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UK property market is ‘paralysed’ by lockdown – analysis

The lockdown imposed to curb the spread of the Covid-19 pandemic has frozen the housing market, according to Home.co.uk’s Asking Price Index for April.

With estate agent offices closed until further notice, new listings have, essentially, fallen off a cliff. Meanwhile, price movements during this period are ‘meaningless’ and predictions of falling prices are ‘premature’.

This comes just after market sentiment was significantly positive; confidence was returning, prices were rising over and above seasonal expectations in all regions and momentum was returning following the long impasse over Brexit.

Only a month ago, the London market had just recovered from several years of price correction and looked set for considerable growth.

The mix-adjusted average home price for England and Wales had risen to 1.8% year-on-year – the highest growth seen for two years – but has now dropped to 1.0%. However, Home.co.uk says this is not representative of any real change in property values.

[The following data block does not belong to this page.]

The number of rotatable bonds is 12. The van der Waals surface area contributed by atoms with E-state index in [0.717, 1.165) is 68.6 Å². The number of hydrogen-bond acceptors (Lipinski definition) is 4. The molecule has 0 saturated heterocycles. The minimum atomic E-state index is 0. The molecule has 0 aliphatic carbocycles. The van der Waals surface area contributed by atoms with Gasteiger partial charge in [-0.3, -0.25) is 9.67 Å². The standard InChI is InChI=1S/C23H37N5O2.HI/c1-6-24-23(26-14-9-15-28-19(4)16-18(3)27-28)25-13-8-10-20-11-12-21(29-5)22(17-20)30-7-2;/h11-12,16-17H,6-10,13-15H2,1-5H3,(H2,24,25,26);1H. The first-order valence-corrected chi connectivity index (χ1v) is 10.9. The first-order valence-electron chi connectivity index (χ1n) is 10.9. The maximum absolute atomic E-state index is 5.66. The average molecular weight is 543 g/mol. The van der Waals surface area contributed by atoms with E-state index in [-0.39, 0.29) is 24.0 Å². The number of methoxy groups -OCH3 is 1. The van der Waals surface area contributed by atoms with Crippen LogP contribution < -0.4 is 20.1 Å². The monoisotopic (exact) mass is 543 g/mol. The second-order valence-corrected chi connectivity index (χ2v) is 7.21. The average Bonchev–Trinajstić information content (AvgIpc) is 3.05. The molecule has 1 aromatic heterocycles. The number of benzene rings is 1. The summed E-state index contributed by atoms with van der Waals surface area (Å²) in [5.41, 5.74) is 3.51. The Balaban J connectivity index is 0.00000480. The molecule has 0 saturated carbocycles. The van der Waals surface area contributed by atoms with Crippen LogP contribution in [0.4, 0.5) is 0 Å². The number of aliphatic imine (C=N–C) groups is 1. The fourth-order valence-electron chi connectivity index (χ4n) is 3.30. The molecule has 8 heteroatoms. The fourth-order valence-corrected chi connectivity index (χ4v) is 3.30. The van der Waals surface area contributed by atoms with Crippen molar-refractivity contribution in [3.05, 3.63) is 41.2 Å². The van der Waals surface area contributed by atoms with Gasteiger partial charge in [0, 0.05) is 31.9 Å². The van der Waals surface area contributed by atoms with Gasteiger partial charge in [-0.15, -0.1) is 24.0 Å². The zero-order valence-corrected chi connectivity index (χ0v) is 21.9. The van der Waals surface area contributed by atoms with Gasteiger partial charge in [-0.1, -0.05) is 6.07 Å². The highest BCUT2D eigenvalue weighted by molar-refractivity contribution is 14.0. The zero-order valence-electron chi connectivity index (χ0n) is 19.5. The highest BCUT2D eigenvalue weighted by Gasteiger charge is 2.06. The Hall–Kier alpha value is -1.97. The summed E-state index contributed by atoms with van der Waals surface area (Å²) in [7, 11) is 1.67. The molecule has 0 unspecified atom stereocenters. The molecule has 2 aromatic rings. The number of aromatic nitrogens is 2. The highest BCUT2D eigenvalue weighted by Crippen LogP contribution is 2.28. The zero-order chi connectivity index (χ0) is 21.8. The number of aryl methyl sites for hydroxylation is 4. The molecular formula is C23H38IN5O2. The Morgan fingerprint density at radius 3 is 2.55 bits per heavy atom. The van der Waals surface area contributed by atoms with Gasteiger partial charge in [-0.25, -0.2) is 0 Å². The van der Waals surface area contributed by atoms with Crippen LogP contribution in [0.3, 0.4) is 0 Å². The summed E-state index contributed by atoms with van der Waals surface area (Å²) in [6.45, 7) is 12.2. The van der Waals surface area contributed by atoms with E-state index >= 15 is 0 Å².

Pre-pandemic low stock levels and low supply were the key drivers in both the sales and rental markets, which is now expected to worsen.

The total stock of property for sale in England and Wales has now dropped 13% year-on-year, and ‘panic-stricken’ London is the worst hit again with 43% less property entering the market in March compared to March 2018.

Low and falling stock levels also characterise the private rented sector (PRS). The lettings market current has 14% less stock than a year ago and 21% fewer new rentals entering the market.

Home says this squeeze in supply is having a dramatic effect on rents in many regions. In the Greater London area, for example, rents are now up 9% year-on-year and some boroughs are seeing annualised hikes of around 20%.

However, for the time being, both supply and demand have essentially ceased, and will return once the pandemic has ended. Demand, being chiefly credit-based, is forecast to return more quickly but the resurgence of supply may well be slower and start from very low levels.

Although it is unknown when the market will have the all-clear to proceed, when it does, the imbalance between future supply and demand will have clear implications for significant upward price adjustments.

Investors burned by the stock market will be looking for safer investments post-pandemic which will, in turn, boost demand even further.

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